Concrete is relatively weak in tension and shear but strong in compression and is therefore ideal for arch construction. Precast reinforced concrete arches of the three-hinged type have been used in buildings for spans up to 160 ft (49 m).

Steel arches are solid-rib or braced-rib arches. Solid-rib arches usually have two hinges but may be hingeless. The braced-rib arch has a system of diagonal bracing replacing the solid web of the solid-rib arch. The world's longest arch spans are two-hinged arches of the braced-rib type. The spandrel-braced arch is essentially a deck truss with a curved lower chord, the truss being capable of developing horizontal thrust at each support. This type of arch is generally constructed with two or three hinges because of the difficulty of adequately anchoring the skewbacks.

Wood arches may be of the solid-rib or braced-rib type. Solid-rib arches are of laminated construction and can be shaped to almost any required form. Arches are usually built up of nominal 1- or 2 in. (2.5- or 5-cm) material because bending on individual laminations is more readily accomplished. Because of ease in fabrication and erection, most solid-rib arches are of the three-hinged type. This type has been used for spans of more than 200 ft (60 m). The lamella arch has been widely used to provide wide clear spans for gymnasiums and auditoriums. The wood lamella arch is more widely used than its counterpart in steel. The characteristic diamond pattern of lamella construction provides a unique and pleasing appearance. See Bridge, Buildings, Truss

The masonry arch can provide structure and beauty, is fireproof, requires comparatively little maintenance, and has a high tolerance for foundation settlement and movement due to other environmental factors. Most arches are curved, but many hectares (acres) of floor in highrise office and public buildings are supported by hollow-tile jack (flat) arches. If a curved arch is wide (dimension normal to span), the arch is referred to as a barrel arch or vault. The vault cross section may have several different shapes. Contiguous vaults may be individual, may intersect, or may cross. A four-part vault is termed quadripartite. Contiguous quadripartite vaults that are supported at the corners by columns are masonry skeletons of large cathedrals.

Stone for masonry skeletons is cut from three classes of rock; igneous (granite, traprock), metamorphic (gneiss, slate, quartzite), and sedimentary (limestone, sandstone). The primary requirements for brick as a structural material are compressive strength and weathering resistance. Hollow clay tiles (terra-cotta) for floor arches are made semiporous in order to improve fire resistance. See Brick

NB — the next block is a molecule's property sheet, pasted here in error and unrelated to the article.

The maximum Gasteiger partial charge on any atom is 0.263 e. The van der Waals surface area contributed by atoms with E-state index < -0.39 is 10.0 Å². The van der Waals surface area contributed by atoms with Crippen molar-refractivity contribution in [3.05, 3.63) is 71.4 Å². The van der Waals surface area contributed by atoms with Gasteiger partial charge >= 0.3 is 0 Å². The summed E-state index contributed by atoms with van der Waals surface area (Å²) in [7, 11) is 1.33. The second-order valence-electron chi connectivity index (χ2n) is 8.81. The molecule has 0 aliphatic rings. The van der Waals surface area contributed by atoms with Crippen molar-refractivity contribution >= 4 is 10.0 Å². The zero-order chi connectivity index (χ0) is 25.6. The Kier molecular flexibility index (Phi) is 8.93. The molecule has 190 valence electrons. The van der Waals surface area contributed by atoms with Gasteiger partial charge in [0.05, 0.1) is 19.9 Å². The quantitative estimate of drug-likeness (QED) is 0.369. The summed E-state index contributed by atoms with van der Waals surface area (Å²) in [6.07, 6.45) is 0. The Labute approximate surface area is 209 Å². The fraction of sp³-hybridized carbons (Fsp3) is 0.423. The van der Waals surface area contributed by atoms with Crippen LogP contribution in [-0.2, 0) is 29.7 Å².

McGraw-Hill Concise Encyclopedia of Engineering. © 2002 by The McGraw-Hill Companies, Inc.


arch: Ex Estrados; In intrados; K keystone; S springers; v voussoirs
A construction that spans an opening; usually curved; often consists of wedge-shaped blocks (voussoirs) having their narrower ends toward the opening. Arches vary in shape, from those that have little or no curvature to those that are acutely pointed. For special types of arches, see acute arch, anse de panier, arrière-voussure, back arch, basket-handle arch, bell arch, blind arch, camber arch, catenary arch, cinquefoil arch, compound arch, cusped arch, diminished arch, discharging arch, Dutch arch, elliptical arch, equilateral arch,


On drawings, abbr. for architect, architecture, or architectural.
McGraw-Hill Dictionary of Architecture and Construction. Copyright © 2003 by McGraw-Hill Companies, Inc.


1. a curved structure, normally in the vertical plane, that spans an opening
2. a structure in the form of an arch that serves as a gateway
a. any of various parts or structures of the body having a curved or archlike outline, such as the transverse portion of the aorta (arch of the aorta) or the raised bony vault formed by the tarsal and metatarsal bones (arch of the foot)
b. one of the basic patterns of the human fingerprint, formed by several curved ridges one above the other
Collins Discovery Encyclopedia, 1st edition © HarperCollins Publishers 2005


(ARCHitecture) The CPU that a Linux distribution runs on. An AltArch (alternative arch) refers to an optional CPU for a particular version. See Linux distribution.
Copyright © 1981-2019 by The Computer Language Company Inc. All Rights reserved. THIS DEFINITION IS FOR PERSONAL USE ONLY. All other reproduction is strictly prohibited without permission from the publisher.